Andrea Shettle, MSW said...

There is a person I follow in Twitter, @MrEugeneGrant, who is a little person. And he frequently chronicles the latest incident in which some random stranger in the street, either blatantly or "covertly" (except not successfully covert since they're still pretty obvious about it), take his picture or film him. Sometimes they just do it, while mocking him to their friends. Other times they cheerfully ask to take his picture with the clear expectation that of course he'll be perfectly happy. Then they turn hostile if he dares make clear that he doesn't appreciate their intrusiveness. In other words, all kind of similar to your many experiences, except that instead of intrusively trying to physically force their concept of assistance on him, they are trying to force him to be compliant with their filming him or taking a picture.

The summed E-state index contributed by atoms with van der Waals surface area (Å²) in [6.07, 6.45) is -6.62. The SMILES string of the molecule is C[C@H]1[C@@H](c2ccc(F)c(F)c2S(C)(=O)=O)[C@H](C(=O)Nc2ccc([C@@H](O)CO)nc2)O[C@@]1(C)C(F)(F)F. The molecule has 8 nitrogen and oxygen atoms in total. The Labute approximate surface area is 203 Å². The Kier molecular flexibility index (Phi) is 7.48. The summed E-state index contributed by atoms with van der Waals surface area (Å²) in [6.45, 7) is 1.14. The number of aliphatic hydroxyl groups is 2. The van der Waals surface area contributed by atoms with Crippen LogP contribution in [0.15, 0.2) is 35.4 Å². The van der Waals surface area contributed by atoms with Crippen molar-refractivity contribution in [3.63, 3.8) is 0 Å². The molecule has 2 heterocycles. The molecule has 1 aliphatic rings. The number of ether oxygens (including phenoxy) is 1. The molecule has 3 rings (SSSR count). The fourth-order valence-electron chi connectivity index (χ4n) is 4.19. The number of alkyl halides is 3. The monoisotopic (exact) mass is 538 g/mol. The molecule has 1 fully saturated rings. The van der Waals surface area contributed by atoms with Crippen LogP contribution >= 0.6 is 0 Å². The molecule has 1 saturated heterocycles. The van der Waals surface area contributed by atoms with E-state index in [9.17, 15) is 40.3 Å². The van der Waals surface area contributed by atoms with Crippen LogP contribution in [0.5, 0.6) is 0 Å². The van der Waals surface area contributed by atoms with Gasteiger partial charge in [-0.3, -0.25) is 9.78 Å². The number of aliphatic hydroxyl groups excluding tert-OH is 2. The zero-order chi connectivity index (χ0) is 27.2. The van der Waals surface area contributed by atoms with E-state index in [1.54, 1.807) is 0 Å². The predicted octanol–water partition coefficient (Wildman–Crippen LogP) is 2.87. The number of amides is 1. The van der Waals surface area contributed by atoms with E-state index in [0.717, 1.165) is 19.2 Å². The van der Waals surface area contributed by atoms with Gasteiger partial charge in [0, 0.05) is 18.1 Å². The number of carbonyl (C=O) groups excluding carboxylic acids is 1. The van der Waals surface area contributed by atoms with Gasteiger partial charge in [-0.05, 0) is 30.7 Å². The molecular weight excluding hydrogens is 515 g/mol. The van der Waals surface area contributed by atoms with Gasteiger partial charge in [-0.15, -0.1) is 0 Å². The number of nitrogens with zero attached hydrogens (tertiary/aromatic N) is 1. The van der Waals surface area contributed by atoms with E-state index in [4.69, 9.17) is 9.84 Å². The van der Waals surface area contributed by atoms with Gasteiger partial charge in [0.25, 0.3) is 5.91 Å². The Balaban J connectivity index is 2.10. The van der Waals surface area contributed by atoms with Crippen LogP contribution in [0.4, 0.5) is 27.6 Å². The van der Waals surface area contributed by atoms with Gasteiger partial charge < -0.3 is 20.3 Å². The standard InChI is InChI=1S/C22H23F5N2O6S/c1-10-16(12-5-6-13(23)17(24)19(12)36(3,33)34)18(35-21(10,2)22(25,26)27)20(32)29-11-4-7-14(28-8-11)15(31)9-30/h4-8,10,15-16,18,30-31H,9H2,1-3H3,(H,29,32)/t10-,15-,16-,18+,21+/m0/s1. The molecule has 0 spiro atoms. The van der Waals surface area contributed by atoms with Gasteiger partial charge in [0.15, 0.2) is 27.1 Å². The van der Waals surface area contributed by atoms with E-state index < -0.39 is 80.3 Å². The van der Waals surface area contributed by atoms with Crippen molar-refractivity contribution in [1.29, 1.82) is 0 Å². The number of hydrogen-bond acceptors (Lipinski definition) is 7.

The point I'm trying to make (albeit at length) is that, if you were to pull together all of his many many many tweets describing the latest incident, it might seem repetitive. And yet in a sense it isn't repetitive. Partly this is because most incidents involve a stranger unique to all the other strangers, which means each incident plays out in a somewhat different way. And this is also because the real underlying message is that these events are so incredibly pervasive in his life. By reading his many many stories, it is easy to see how overwhelming and exhausting it must be to deal with all this unwanted attention day in and day out. Reading your many blog posts about people forcing unwanted/unneeded "assistance" on you is a similar experience: The point isn't simply that the same thing keeps happening again and again. The point is that it permeates your lived experience on a daily basis in a way that becomes wearying.